Originally Posted by nwiTJdave
What weighs more, a 1950's all steel frame and body car or a newer car with a plastic and sheet metal body?
Google search 59 Bel Air Vs 09 Malibu.
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The Bel Air is somewhat heavier, but it's also a physically larger vehicle. The Malibu is barely a midsize sedan, whereas the Bel Air was a full-size sedan in its time, and larger than most modern cars. It's hardly an apt comparison.
It's also notable that most cars today have little in the way of plastic bodywork.
Cars are down from their enormous weights in the 50s, but they're up from their downward peak in the early 90s. Again, this is because of increasingly strict DOT regulations requiring various safety structures and devices. One regulation spells a lot of it out: there's a minimum airspace requirement between the engine and the hood of a car now. Because engines can only be made so short, the hood has to be raised to clear it by so much. Since the hood is now taller, the seat has to be raised to see over it. Since the seat is higher, the roof is raised so people can drive the thing without their heads poking out of the car. Now it's a very tall, weird-looking thing, so they stretch it a bit in length and width to make it look proportionate again. Then they put bigger wheels on so it looks like a proper-sized car instead of a behemoth on 15" wheels. All this makes the car heavier and it also presents a bigger frontal surface area, so a bigger engine and stronger transmission are required to move it, and those add weight. And then the EPA is pushing for tighter emissions and fuel economy rules, a la the CAFE act of 1975, so the left and right hands aren't talking to each other and the carmakers are in the crossfire.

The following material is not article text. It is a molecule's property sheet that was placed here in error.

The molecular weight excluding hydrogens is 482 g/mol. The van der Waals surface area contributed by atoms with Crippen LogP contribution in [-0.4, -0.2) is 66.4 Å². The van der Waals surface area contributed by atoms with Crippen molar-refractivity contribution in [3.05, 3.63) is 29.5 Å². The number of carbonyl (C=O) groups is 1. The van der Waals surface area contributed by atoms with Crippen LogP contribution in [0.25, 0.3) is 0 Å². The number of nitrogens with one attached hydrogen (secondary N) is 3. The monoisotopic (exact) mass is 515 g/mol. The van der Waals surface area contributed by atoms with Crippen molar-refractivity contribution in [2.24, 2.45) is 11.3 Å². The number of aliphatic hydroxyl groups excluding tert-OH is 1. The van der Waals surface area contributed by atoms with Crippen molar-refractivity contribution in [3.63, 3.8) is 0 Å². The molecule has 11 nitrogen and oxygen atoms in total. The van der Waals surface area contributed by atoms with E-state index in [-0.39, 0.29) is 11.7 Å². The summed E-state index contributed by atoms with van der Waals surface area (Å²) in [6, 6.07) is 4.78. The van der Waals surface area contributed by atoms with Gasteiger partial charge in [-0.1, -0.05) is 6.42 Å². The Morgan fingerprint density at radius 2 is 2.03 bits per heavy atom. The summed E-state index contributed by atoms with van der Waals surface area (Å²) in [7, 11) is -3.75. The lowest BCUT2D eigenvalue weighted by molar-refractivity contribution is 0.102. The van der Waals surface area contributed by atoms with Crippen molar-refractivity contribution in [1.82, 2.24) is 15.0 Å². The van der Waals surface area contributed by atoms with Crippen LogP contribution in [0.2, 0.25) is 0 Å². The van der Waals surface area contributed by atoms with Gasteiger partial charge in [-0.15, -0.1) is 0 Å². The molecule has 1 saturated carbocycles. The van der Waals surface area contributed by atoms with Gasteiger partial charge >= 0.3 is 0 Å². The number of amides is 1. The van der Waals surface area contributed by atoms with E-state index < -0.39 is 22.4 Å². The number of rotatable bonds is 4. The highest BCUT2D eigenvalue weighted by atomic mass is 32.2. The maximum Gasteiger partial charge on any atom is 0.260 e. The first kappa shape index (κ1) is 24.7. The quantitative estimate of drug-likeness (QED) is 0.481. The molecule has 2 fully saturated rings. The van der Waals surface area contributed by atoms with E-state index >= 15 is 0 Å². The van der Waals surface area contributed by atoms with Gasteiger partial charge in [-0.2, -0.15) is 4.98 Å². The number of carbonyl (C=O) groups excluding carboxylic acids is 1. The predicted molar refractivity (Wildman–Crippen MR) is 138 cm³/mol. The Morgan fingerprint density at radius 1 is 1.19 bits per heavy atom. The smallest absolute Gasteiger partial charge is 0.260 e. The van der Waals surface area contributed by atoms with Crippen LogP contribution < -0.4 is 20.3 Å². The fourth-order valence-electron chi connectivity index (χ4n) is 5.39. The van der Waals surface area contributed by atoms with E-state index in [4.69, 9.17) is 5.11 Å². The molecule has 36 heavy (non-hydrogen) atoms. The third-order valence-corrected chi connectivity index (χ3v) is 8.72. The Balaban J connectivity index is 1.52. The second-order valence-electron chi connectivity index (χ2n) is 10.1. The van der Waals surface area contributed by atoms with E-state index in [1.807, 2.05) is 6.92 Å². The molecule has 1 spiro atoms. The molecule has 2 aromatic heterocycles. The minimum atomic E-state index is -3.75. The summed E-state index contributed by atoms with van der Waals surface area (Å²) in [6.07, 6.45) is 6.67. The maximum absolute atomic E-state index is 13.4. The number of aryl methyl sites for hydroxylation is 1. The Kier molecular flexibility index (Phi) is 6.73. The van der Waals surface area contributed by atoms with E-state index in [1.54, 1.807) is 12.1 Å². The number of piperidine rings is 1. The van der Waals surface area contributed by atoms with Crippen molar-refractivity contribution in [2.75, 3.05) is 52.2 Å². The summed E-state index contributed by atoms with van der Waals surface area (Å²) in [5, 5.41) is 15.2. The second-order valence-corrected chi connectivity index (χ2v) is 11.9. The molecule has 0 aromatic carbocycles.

Now, I'm all for improved safety, and my wallet really likes better fuel economy, so I'm okay with these laws. I'm just saying it's a big engineering challenge to make both of them congruous and cars today are heavier than 15 or 20 years ago because of these regulations. There's evidence we've hit the upper peak because cars are now shedding pounds again. If the Wrangler wants to lose weight, an independent front suspension might be a viable way to do it. A definite way to cut some weight would be to employ a unibody design. More plastic bodywork would also drop a few pounds. For that matter, a fixed roof and windshield would definitely weigh less than the current setup because they could provide chassis rigidity without needing further reinforcement. Dropping the tire size would make for a huge improvement in mass, and ditching the full-size spare on the back would also help.
Of course, Jeep isn't considering any of those. The only one that's even been hinted is the IFS. Even that isn't set in stone, or even at all evident of the brand's direction.